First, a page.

10 Tips to Help Your Child with Down Syndrome Sleep Better
Is your child anxious about bedtime? Are you struggling to help them settle for bed? Do they sleep in your bed?
Poor quality of sleep can have an effect on the whole family. Research by Rebecca Stores found that children with sleeping problems had worse daytime behaviours throughout the day resulting in aggression, irritability and hyperactivity. It is not hard to imagine that their parents had really high-stress levels.
Another study from 2008 found that 66% of children with Down Syndrome fall asleep in their parents or sibling's bed, almost 20% woke up early and 40% wake up at least once a night. Let's try to understand and get to the bottom of the problem to improve the quality of your everyday life.
Children with Down Syndrome Might Experience The Following Problems:
- Bedwetting at night
- Difficulty staying asleep
- Early morning waking
- Gasping for breath while sleeping
- Trouble falling asleep
Your child might have breathing problems or frequent ear infections which will prevent them from getting a full night's sleep. So, if your child has sleeping problems, it's important to consult your doctor.
Once the medical causes are excluded, it’s time to look at behavioural issues. Let’s not forget that even if sleep is disturbed by medical conditions, improving the routine and sleeping conditions might still help your child sleep better.
Quite often children with Down syndrome experience sleep anxiety which means that they don’t find lying in bed relaxing; for them, it’s frustrating and stressful. This feeling also makes it harder for your child to stay asleep once they settle. It's important to not associate kids bedroom with negative emotions and their room should never be used for punishment.
Similarly, to children with autism and other sleep problems, it is important to create a good bedtime routine and sleeping environment.
Things to Consider In Your Child's Bedroom
- It’s a good idea to lie down in your child’s bed and examine the situation. Is the bed comfortable? Are there any drafts? Can you hear people in the other room or noises from outside? Is the room quiet and calm or are there too many toys, colours, etc?
- Urinary incontinence is often an issue in people of all ages with Down syndrome. It’s important to have a quality, fast-drying bed protection. Remember, that plastic mattress protectors can be crinkly, uncomfortable and most importantly - dangerous. They can cause sweating and are linked to asthma and other serious illnesses. The eco-friendly PeapodMats are really absorbent and warranty a quick bed change which reduces chances of the child waking up.
- Remove blinking lights and other distracting items, try using a blackout blind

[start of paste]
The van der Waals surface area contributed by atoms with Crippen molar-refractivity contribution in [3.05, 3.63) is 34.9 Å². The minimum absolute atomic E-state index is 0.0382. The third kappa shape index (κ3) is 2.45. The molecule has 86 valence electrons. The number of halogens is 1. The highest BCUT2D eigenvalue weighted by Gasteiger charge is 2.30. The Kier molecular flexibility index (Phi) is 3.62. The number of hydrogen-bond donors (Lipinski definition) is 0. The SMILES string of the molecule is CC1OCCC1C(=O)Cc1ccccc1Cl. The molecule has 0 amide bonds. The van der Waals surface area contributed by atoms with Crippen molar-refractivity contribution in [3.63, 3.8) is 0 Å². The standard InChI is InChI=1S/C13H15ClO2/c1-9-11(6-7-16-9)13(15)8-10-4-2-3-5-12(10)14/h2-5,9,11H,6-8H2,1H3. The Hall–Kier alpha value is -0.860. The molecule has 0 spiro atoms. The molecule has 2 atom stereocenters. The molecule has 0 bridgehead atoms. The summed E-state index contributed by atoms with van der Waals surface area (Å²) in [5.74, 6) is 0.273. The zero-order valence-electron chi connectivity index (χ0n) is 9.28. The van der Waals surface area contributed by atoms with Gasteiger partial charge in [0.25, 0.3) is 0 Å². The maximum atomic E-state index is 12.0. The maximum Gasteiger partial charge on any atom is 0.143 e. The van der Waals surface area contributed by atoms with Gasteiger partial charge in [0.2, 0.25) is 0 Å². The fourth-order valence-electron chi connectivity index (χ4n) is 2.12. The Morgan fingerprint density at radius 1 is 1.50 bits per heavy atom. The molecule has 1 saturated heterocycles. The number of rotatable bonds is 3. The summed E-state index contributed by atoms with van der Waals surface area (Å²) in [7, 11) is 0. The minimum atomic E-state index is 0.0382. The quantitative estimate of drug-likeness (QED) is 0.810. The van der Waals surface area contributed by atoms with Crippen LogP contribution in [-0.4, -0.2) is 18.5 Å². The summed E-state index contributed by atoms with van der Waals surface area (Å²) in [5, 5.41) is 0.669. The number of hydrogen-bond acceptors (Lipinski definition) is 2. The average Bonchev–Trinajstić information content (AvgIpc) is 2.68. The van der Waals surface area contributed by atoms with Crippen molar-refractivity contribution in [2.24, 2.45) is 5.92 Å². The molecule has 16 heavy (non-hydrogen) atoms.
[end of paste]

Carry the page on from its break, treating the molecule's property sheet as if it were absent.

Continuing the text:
- Use a white noise machine or toy to block out other noises
- Keep the child’s bedroom at an ultimate comfortable temperature
- Let your child sleep with their favourite blanket or toy (but always stick to the safe sleeping guidelines for babies under 1 year old!)
4 Things That Will Help You Create a Successful Bedtime Routine For Children with Down Syndrome
1. Children need to know what happens during the day and night. Keeping to a set bedtime and waking time is crucial even at the weekends. A bedtime routine is also important so try to make them last the same amount of time every day. Because children can’t grasp the meaning of time, it might be a good idea to use a timer, pictures or graphs so your child can relate to them.
2. All toys should be out of sight at bedtime so your child is not encouraged to get up and play. It's OK for your child to keep their favourite cuddly toy for bed.
3. The whole family should create a safe and relaxing bedtime so your child feels loved and doesn’t think they’re missing out on something.
4. Try to explain to your child why they shouldn’t wake other family members. You might want to hang a picture on your bedroom door with a moon which means it's still night time and your child should go back to bed.
Creating a safe and calm sleeping space is crucial for a good night's sleep. While creating a successful bedtime routine it's important to consider all things that are important to your family. Setting a bedtime for 7 PM when one of the family members comes home from work at 6:30 PM is not going to work. It might take some time before you will see the results but perseverance is the key to success.
Do you have any tips that made your bedtime routine easier? Let us know in the comments.
Need Better Protection from Bedwetting? Click on the image to learn more!
Sources: www.intechopen.com, www.uhhospitals.org, www.sleephelp.org, library.down-syndrome.org, valleysleepcenter.com, www.tuck.com